Was Princess Tadukhipa Of The Mitanni Kingdom Queen Nefertiti?

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 Ellen Lloyd - AncientPages.com - Was princess Tadukhipa of the ancient Mitanni kingdom the famous Egyptian queen Nefertiti?

Today, Nefertiti is remembered as an Egyptian queen renowned for her beauty. She ruled alongside her husband, Pharaoh Akhenaten, during the mid-1300s B.C, but little is known about the origins of Nefertiti. Some scholars have proposed Nefertiti was a princess from the ancient Mitanni kingdom and her name might originally have been princess Tadukhipa.

The Ancient Kingdom Of Mitanni

The Mitanni kingdom was referred to as the Maryannu, Nahrin or Mitanni by the Egyptians, the Hurri by the Hittites, and the Hanigalbat by the Assyrians.

The ancient kingdom of Mitanni (Mittani) flourished between 1500 BC–1300 BC. in northern Syria and southeast Anatolia. Mitanni was one of several kingdoms and small states founded by the Indo-Iranians in Mesopotamia and Syria.  In the year 1350 BCE Mitanni was powerful enough to be included in the 'Great Powers Club' along with Egypt, the Kingdom of the Hatti, Babylonia and Assyria.

Kingdom of Mittani,

The Kingdom of Mittani, known to the people of the land, and the Assyrians, as Hanigalbat and to the Egyptians as Naharin and Metani, once stretched from present-day northern Iraq, down through Syria and into Turkey and was considered a great nation. Image credit: Ancient History Encyclopedia

In his book, The A to Z of Mesopotamia, historian Gwendolyn Leick writes that “the population of Mitanni was predominantly Hurrian, but the ruling elites were Indo-European warriors who called themselves Mariannu and who worshipped deities with Vedic names such as Indar, Uruwana, and the collective Devas. This elite was to intermarry with the local population, as the names of their children testify.”

Kingdom of Mittani

In its early years, the Mitanni kingdom was competing with Egypt for control over Syria. Later, agreeable relations were established between Mitanni and the Egyptian king Thutmose IV (reigned 1425–17 bc).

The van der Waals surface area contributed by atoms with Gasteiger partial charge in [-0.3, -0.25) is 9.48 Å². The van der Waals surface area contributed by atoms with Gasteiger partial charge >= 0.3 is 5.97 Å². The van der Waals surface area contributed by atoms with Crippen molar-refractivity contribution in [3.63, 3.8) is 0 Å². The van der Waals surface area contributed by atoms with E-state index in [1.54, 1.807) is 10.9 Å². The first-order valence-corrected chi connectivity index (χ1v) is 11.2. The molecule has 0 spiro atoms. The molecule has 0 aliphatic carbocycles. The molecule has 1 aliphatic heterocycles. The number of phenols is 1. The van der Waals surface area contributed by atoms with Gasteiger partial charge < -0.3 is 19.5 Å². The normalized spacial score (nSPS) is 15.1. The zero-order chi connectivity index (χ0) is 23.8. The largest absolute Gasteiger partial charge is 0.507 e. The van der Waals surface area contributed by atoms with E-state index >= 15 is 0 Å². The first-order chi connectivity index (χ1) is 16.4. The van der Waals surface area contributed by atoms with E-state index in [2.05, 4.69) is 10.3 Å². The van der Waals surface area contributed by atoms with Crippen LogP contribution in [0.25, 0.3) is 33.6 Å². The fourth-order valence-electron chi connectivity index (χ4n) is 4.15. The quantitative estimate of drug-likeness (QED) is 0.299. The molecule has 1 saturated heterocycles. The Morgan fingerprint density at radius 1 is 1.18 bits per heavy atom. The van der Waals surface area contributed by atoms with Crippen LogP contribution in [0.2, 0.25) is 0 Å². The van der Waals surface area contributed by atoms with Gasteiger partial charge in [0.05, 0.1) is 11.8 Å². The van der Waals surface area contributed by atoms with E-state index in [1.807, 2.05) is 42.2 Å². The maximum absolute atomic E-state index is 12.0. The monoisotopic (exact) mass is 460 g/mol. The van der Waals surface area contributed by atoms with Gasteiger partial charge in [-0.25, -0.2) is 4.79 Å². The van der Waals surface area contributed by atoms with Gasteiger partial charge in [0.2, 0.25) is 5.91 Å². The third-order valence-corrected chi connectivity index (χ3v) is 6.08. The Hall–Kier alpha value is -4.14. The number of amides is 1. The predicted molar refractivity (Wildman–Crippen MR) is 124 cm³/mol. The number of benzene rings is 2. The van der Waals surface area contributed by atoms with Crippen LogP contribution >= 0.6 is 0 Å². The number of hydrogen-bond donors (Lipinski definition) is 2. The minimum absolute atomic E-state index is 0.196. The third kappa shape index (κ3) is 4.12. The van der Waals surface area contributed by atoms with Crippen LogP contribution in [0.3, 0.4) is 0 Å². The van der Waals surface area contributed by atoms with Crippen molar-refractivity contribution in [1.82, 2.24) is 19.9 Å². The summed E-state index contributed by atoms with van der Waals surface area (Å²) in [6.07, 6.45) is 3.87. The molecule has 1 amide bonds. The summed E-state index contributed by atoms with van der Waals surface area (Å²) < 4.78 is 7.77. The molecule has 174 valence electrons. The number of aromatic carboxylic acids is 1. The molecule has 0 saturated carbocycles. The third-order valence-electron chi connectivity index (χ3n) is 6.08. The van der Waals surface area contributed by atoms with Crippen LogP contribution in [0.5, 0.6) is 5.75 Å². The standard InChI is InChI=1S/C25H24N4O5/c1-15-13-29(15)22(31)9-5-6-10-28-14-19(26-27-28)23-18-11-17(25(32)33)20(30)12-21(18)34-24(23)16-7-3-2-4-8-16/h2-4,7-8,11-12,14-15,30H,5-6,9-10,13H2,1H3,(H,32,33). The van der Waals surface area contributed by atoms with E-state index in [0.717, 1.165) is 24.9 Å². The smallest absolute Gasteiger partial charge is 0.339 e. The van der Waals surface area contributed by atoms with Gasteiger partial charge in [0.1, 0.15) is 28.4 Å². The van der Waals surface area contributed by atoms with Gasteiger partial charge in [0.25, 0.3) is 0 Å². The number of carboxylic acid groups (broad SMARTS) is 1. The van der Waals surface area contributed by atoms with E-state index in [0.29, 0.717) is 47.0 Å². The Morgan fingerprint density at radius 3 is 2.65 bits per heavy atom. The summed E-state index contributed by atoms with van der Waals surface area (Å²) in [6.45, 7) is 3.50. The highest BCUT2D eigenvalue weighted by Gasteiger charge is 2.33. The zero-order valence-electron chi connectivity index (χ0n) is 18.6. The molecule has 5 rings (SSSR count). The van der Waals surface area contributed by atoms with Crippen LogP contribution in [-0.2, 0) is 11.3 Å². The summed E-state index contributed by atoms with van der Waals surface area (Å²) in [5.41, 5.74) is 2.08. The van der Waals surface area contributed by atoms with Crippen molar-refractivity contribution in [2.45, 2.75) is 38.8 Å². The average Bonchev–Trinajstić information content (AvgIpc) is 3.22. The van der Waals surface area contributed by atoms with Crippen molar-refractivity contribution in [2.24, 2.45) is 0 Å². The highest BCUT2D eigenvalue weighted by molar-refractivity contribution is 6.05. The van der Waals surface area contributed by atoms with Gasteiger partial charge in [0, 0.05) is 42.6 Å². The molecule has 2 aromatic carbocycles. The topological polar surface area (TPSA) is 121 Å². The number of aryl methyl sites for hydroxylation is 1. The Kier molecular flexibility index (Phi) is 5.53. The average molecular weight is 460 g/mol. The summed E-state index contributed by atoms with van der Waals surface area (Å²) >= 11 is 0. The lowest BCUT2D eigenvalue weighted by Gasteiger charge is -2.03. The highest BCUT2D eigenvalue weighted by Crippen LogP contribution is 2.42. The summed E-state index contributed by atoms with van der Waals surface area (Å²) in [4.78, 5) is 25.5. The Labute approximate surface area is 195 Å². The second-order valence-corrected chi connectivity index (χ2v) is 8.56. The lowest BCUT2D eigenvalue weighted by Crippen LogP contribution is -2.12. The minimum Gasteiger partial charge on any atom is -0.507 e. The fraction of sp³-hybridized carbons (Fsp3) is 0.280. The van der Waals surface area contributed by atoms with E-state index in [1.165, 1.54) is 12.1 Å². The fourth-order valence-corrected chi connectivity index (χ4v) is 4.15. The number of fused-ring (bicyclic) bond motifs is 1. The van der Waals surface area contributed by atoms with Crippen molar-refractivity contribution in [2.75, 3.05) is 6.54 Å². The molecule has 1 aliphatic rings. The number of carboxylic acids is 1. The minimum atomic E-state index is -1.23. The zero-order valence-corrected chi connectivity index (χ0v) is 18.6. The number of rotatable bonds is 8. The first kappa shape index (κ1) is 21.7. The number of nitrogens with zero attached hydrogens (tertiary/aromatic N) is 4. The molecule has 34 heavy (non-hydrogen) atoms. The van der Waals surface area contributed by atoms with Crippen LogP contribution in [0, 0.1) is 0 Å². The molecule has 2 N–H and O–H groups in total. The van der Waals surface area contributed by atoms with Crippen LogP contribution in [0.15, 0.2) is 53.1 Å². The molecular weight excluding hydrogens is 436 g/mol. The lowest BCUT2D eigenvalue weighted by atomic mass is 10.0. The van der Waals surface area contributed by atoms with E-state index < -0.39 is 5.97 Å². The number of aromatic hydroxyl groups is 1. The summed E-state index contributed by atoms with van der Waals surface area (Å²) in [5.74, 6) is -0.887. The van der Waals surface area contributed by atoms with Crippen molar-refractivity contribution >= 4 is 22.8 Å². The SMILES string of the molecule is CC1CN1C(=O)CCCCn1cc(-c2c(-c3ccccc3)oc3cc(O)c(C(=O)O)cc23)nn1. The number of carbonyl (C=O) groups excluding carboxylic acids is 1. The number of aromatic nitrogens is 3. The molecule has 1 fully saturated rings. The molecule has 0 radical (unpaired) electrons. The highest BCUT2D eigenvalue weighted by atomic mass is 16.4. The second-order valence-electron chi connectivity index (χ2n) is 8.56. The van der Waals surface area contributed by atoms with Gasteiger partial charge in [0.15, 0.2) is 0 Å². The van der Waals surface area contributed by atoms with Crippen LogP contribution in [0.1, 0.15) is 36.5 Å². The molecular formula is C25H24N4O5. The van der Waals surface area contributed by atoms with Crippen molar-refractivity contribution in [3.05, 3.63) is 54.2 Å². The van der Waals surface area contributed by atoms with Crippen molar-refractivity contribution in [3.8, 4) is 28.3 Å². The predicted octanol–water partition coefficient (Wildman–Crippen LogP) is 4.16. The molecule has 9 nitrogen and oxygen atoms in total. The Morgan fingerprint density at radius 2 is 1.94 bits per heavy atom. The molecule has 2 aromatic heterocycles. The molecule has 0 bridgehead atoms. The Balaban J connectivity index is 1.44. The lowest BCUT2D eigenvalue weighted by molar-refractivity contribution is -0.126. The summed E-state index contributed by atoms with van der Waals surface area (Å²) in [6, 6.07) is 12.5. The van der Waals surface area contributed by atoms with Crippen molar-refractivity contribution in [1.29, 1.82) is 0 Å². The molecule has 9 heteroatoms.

In its early years, the Mitanni kingdom was competing with Egypt for control over Syria. Later, agreeable relations were established between Mitanni and the Egyptian king Thutmose IV (reigned 1425–17 bc).

One of the most outstanding Mitannian king was Saustatar (Shaushshatar; reigned c.1500–c.1450 bc), who is said to have looted the Assyrian palace in Ashur. The last independent king of Mitanni was Tushratta (died c. 1360 bc), under whose reign Wassukkani was sacked by the Hittite king Suppiluliumas I.

Tadukhipa –Daughter Of Tushratta, King of Mitanni

Tadukhipa was the daughter of Tushratta, king of Mitanni (reigned ca. 1382 BC–1342 BC) and his queen Juni. Not much is known about princess Tadukhipa. She is believed to have been born around Year 21 of the reign of Egyptian Pharaoh Amenhotep III, (c. 1366 BC).

One of the "Amarna Letters" negotiating a marriage between Amenhotep III and Tushratta's daughter Tadukhipa. Image credit: Wikipedia

One of the "Amarna Letters" negotiating a marriage between Amenhotep III and Tushratta's daughter Tadukhipa. Image credit: Wikipedia

She is mentioned in seven of Tushratta's thirteen Amarna letters, of about 1350-1340 BC. King Tushratta requested that his daughter would become a queen consort. However, Amenhotep III died shortly after Tadukhipa arrived in Egypt and she eventually married his son Amenhotep IV (Akhenaten).

Was Tadukhipa Queen Nefertiti?

Some scholars identify princess Tadukhipa with Kiya, a queen of Akhenaten. It has been suggested that the story of Kiya may be the source for the New Kingdom story called the Tale of Two Brothers.

Nefertiti

This fable tells the story of how the pharaoh fell in love with a beautiful foreign woman after smelling her hair.

If Tadukhipa was later known as Kiya, then she would have lived at Amarna where she had her own sunshade and was depicted with the pharaoh and at least one daughter.

Others such as Petrie, Drioton and Vandier have suggested that Tadukhipa was given a new name after becoming the consort of Akhenaten and is to be identified the famous queen Nefertiti.

This theory suggests that Nefertiti's name "the beautiful one has come" refers to Nefertiti's foreign origin as Tadukhipa.

Several historians have pointed out that Tey, wife of Ay, held the title of the nurse to Nefertiti, and that this argues against this identification.

A mature princess arriving in Egypt would not need a nurse.

See also:

What Happened To The Mysterious And Beautiful Queen Nefertiti?

Mystery Of Ancient Sarcophagi In Egypt

Kingdom Of Mitanni: Forgotten For Millennia But Once Great Power Of Ancient West Asia In 2000 BC

Ankhesenamun – Mysterious Death Of Tutankhamun’s Wife Ended The True Amarna Bloodline

The exact date when Nefertiti married Amenhotep III's son, the future pharaoh Amenhotep IV, is unknown. It is believed she was 15 when they wed, which may have been before Akhenaten assumed the throne.

Nefertiti and her husband established the cult of Aten, the sun god. Today, a bust of Nefertiti is one of the most iconic symbols of Egypt.

Written by  Ellen Lloyd – AncientPages.com

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